FINANCES : How much should I save?

Saving is a purely personal financial decision and no one should really be telling you how much to save out of your income because you are the driver of your own financial future. But there are a few things that can help you gauge if you are on the right track or not.

Saving is a purely personal financial decision and no one should really be telling you how much to save out of your income because you are the driver of your own financial future. But there are a few things that can help you gauge if you are on the right track or not.

Many experts set it at least ten percent of your income which is a good starting point, to save ten percent of your salary. It is an easy way to start, because it is a set amount of money each month. It shouldn’t be that difficult to save ten percent of your income, but you may want to increase this amount over time.

For example if you find that you can live relatively comfortably at 90% of income then you should try to raise the savings a little higher to 15% or 20% until you begin to feel the savings hurting a little bit.

A CNN Money Expert says that the only real way to tell if you’re actually headed toward a secure retirement is to do a more comprehensive analysis that takes into account such factors as how much you already have saved, how much you’re saving on a regular basis, how your money is invested and then forecasts a nest egg you’re likely to have and how much annual income you can reasonably draw from it in retirement.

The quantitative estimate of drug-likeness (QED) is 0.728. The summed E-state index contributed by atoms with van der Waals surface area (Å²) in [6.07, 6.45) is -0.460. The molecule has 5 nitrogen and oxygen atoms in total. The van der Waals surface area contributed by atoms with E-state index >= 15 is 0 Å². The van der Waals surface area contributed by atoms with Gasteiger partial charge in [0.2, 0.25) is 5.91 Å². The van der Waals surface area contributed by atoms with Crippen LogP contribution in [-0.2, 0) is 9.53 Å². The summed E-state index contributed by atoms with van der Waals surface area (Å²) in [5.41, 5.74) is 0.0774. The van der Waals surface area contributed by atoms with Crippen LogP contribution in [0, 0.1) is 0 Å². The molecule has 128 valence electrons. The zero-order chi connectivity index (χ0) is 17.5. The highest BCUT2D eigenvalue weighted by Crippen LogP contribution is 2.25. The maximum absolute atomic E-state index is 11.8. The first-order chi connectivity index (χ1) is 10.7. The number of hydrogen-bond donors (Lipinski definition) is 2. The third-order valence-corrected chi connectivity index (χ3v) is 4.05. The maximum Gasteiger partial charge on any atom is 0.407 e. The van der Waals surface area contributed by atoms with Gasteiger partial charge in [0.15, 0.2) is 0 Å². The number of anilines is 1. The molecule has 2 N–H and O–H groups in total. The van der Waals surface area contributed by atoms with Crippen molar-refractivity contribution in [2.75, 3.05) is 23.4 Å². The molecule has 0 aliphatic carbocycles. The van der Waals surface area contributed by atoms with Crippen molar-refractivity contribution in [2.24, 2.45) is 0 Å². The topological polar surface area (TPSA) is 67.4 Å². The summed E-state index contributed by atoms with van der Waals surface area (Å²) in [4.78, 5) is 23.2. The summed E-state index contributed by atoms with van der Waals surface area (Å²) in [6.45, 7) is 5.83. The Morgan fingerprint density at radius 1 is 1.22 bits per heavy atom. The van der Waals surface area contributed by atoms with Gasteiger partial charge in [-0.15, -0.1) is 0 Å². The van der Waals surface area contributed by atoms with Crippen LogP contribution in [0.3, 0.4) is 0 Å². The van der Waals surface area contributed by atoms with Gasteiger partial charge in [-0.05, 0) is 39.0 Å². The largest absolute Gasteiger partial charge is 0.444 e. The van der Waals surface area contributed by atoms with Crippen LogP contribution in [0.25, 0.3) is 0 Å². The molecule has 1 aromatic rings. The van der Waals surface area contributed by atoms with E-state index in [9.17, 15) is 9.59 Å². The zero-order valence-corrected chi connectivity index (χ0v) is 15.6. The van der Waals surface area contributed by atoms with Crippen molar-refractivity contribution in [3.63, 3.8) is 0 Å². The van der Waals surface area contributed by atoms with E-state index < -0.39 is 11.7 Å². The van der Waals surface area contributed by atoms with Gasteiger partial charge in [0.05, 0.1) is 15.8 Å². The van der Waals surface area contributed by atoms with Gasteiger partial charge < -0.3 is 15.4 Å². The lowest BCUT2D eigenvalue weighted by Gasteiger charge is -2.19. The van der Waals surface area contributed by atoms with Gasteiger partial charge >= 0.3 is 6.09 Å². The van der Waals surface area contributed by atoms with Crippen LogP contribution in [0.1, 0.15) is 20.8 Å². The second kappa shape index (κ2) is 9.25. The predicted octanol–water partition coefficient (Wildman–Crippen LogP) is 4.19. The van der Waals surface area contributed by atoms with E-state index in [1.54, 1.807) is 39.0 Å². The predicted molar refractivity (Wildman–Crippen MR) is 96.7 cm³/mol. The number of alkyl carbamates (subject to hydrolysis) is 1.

For example, those in the 20s and 30s should stick to the 10% rule especially if they are single. The younger you are when you start, the longer your money will have time to grow.

This means you’ll need to set aside a lot less to reach the same goal than if you waited just a few more years to get started. If you get a pay rise instead of increasing your expenses consider increasing your savings. Learn to stash away any unexpected windfall like an annual bonus to your savings.

Learn to put savings into your monthly budget. In fact pay yourself first by making savings the first ‘expenditure’ or priority when you get your salary. If you have debts, you are safer putting more effort to reduce debt until when you are debt free then begin to build your savings or emergency fund so that now you don’t have to borrow to cover an emergency from others at an interest instead you borrow from your emergency fund, which should be three to six months of your monthly income.

A recent study by T. Rowe Price reveals most people need to set aside at least 15 percent of their pretax salary for their investments to replace 50 percent or more of their current salary in retirement. So, start saving early and you are already preparing for your retirement.

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